• Key words:;
  • anti-HCV second generation hepatitis C


To develop a more dependable method of diagnosing hepatitis C, serum anti-hepatitis C virus (HCV) was examined by using a new assay (anti-HCV second generation). The results were compared with those of either the conventional assay (anti-HCV first generation) or HCV-RNA analysis. With the first generation assay, anti-HCV was detected in 69% of post-transfusion acute hepatitis (AH), 44% of sporadic AH, 50% of needlestick exposed AH, 72% of chronic hepatitis (CH), 77% of liver cirrhosis (LC) and 86% of hepatocellular carcinoma (HCC). These results were remarkably increased by using the second generation assay (92% in post-transfusion AH, 72% in sporadic AH, 100% in needlestick exposed AH, 96% in CH, 96% in LC and 97% in HCC). Furthermore, in the early stages of AH (from 1–5 weeks after onset), anti-HCV was not detected in all 18 patients by the first generation assay, but was found in 10 of them by using the second generation assay. The failure to detect anti-HCV with the first generation assay was mainly due to a lack of the core region coding peptide (C22-3) in this assay.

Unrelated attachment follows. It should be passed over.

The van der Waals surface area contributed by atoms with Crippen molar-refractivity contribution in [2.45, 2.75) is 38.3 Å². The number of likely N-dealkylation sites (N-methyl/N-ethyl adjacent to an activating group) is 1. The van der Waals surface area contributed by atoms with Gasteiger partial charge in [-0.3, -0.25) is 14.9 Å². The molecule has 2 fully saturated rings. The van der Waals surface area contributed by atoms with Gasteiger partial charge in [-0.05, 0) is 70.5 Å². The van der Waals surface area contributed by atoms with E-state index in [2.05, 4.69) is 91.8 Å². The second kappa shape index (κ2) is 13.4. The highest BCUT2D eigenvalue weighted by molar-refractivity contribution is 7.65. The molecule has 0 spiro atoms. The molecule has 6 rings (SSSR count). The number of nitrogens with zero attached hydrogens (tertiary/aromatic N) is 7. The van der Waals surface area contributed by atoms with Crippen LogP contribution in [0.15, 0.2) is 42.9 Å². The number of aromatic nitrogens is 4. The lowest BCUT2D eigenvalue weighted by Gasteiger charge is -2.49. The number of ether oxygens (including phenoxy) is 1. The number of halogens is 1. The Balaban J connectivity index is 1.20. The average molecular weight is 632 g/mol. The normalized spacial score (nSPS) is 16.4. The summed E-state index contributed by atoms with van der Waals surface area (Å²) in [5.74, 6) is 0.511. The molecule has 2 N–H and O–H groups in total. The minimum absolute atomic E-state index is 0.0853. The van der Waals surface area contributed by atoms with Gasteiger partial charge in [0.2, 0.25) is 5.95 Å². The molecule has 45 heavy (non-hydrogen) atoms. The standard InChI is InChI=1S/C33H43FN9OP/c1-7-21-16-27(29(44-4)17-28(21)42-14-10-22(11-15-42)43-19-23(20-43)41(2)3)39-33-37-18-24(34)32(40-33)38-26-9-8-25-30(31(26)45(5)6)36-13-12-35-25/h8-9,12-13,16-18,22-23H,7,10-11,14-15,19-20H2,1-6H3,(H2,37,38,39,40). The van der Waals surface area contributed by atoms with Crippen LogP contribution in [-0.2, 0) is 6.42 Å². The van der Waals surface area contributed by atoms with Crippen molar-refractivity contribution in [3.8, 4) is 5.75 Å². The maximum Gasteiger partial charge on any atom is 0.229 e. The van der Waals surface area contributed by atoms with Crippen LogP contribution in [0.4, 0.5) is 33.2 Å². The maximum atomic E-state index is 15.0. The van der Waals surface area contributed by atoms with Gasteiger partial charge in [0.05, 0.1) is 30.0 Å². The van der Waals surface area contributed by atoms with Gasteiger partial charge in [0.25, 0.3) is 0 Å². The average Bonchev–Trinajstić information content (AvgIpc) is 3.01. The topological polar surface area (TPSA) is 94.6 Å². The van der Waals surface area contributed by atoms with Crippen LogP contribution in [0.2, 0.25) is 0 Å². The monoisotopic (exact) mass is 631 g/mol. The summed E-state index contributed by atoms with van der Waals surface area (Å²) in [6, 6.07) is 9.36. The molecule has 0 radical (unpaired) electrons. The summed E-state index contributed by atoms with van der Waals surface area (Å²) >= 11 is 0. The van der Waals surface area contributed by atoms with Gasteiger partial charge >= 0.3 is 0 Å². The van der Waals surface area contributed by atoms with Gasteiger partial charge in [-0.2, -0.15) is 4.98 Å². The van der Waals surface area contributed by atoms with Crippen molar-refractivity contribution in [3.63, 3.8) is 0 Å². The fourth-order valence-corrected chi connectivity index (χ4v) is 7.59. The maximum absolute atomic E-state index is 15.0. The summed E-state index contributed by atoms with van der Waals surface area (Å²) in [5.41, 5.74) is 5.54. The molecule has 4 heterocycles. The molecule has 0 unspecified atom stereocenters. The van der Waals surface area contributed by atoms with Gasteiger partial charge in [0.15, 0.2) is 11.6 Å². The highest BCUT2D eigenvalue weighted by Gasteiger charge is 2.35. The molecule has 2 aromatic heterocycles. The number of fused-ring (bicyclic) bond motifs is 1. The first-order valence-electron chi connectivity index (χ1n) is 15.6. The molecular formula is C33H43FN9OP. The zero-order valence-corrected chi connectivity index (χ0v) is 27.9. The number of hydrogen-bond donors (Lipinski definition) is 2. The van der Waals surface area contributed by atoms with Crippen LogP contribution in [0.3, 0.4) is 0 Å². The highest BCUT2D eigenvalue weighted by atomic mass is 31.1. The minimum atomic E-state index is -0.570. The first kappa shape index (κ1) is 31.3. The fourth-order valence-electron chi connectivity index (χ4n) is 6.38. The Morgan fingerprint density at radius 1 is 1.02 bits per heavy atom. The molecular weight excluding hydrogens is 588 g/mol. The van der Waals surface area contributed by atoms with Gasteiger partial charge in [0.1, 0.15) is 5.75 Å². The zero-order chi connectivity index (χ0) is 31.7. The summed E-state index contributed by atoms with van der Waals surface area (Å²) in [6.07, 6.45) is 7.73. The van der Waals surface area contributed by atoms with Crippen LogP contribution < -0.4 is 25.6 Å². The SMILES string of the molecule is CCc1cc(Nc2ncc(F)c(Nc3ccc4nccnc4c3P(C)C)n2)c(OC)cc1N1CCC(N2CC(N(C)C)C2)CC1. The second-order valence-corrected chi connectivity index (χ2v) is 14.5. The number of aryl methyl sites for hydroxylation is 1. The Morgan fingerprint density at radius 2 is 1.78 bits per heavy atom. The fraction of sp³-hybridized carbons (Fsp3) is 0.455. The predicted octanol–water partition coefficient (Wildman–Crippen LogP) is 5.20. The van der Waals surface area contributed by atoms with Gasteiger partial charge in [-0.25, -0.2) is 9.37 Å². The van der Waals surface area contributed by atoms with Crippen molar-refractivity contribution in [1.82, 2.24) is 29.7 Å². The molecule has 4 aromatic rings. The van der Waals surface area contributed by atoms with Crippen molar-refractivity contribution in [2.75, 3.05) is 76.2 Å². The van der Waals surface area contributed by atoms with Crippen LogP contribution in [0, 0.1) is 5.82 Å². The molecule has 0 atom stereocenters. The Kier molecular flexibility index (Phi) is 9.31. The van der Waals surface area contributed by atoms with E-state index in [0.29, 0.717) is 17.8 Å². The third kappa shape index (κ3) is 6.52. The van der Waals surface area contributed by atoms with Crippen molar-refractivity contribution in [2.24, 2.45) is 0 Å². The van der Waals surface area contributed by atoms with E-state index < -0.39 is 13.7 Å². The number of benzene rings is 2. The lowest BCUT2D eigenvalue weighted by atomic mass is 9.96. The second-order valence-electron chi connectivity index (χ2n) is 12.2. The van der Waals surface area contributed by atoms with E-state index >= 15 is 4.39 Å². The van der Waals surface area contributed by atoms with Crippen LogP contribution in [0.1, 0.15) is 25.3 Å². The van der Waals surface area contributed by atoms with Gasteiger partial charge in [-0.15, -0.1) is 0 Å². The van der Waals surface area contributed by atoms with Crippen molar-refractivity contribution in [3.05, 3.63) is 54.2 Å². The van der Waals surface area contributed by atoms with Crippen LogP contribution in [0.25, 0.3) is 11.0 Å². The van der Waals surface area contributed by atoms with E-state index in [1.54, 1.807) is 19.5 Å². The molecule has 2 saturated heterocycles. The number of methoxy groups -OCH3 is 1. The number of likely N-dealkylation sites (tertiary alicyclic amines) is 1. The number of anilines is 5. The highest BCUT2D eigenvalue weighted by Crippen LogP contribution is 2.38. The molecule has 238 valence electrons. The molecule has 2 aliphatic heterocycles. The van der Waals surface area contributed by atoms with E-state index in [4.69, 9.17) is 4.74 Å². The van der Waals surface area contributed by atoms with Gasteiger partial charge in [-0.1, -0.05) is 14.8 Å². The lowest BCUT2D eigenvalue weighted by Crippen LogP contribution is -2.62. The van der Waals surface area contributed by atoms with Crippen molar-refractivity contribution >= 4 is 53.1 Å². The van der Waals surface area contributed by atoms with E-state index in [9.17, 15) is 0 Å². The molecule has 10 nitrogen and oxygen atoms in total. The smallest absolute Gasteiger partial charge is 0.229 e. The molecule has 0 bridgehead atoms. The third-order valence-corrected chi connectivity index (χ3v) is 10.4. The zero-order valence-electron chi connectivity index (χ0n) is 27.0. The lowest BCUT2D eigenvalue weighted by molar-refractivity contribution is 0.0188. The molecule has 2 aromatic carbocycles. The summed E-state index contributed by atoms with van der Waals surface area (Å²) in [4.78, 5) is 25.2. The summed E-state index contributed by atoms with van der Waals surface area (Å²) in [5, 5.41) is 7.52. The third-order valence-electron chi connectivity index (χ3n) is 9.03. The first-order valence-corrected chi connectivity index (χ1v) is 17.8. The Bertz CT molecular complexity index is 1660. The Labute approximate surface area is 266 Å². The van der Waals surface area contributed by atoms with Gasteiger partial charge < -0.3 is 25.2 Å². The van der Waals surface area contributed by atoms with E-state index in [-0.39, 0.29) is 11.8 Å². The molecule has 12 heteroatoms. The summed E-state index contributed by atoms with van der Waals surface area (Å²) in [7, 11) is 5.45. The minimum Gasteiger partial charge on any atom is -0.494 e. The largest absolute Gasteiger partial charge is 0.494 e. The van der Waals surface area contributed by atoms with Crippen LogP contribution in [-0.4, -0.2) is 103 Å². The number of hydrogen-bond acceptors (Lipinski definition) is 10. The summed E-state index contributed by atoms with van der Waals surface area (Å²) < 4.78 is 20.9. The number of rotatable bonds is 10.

In the AH-resolving group, anti-HCV second generation did not disappear, but the titre tended to be lower than that in the CH-developing group. Thus, the second generation assay for anti-HCV was considered to be a more useful tool for not only the diagnosis of hepatitis C but also for determining prognosis.